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I was researching the ketogenic diet and as I understand it, it's basically the same as Atkins except that it allows for a high fat intake. Also, under a ketogenic diet you have days where you 'carb up' to replenish your system.

Is it bad to be on a ketogenic diet when you're not going to the gym? Does the high fat intake of this diet have a bad effect if you're not working your muscles? Is it better to be on an Atkins diet if you have a sedentary lifestyle?

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3 Answers

Atkins is a ketogenic diet. I've never heard of anyone taking days to "carb up" on a ketogenic diet, but I haven't heard of everything, and the Cyclic Ketogenic Diet apparently takes this approach. A very high intake of carbs will stop the ketosis and switch you back to carb-fueled energy, and it typically takes 3 days to switch back to ketosis. The amount of carbs generally needed to make the switch as I understand it is somewhere more than 9g of carbs in less than an hour, depending on the person and how their body processes the sugars.

Atkins dieters usually go heavy on the protein, and there's ample research that shows that excess protein is extremely bad for you. Your body will leach calcium from your bones in order to flush the excess from your body. Your body can handle more protein without losing calcium if you are working out fairly heavy, but still not enough to cover as much as many of the people I've seen on Atkins take in.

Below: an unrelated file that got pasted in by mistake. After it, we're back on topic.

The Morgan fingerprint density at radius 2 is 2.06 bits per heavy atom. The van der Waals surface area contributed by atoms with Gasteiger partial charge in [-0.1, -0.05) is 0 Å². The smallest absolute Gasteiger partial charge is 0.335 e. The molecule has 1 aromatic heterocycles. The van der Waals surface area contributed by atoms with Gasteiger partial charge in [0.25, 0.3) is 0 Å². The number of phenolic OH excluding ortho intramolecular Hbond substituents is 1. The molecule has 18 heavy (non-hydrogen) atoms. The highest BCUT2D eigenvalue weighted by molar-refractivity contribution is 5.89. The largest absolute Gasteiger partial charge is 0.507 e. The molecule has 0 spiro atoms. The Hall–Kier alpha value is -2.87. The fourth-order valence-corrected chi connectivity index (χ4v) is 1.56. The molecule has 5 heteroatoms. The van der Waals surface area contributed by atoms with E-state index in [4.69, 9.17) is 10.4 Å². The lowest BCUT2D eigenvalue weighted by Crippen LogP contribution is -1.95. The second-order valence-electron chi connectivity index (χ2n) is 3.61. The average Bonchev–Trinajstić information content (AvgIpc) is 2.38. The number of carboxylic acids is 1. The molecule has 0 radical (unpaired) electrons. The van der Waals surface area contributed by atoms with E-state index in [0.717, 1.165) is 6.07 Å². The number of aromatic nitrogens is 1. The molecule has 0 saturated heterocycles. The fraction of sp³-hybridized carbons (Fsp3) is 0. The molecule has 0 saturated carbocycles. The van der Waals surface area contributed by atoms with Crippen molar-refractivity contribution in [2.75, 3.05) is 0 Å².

Fat, on the other hand, is turned into ketones for energy, and is then either burned or flushed from your body in sweat, saliva, urine, etc.

In summary, the higher protein intake is much worse for you than the higher fat intake if you are NOT working out. Whether or not extended periods of ketosis are bad for you in general is still a matter of debate.

Referring to AlexC's answer, losing weight and keeping it off requires a lot more than just going on a diet for a while. It requires a dedication to a lifestyle change, including exercise and long-term healthier eating habits and goals. It's well worth it, though, your moods will be better, you'll sleep better, feel better, etc.

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Atkins dieters usually go heavy on the protein, and there's ample research that shows that excess protein is extremely bad for you. How much excess is bad? If you consume less than your daily energy requirements will the protein not be burned for energy like carbs? –  Mr. Roland Dec 11 '12 at 15:03
    
Excess protein leaches calcium from your body, taking it from your bones if you don't have enough free. There are some basic calculations for the amount of protein you need in my answer on "Protein: How Much is Too Much?" –  Nathan Wheeler Dec 11 '12 at 17:58
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The Cyclic Ketogenic Diet involves carb loading (usually measured precisely so you do not carb overload) in order to allow you to perform in the gym. This is an intrinsic part of the diet, and if you don't carb up and go to the gym, you won't be doing CKD.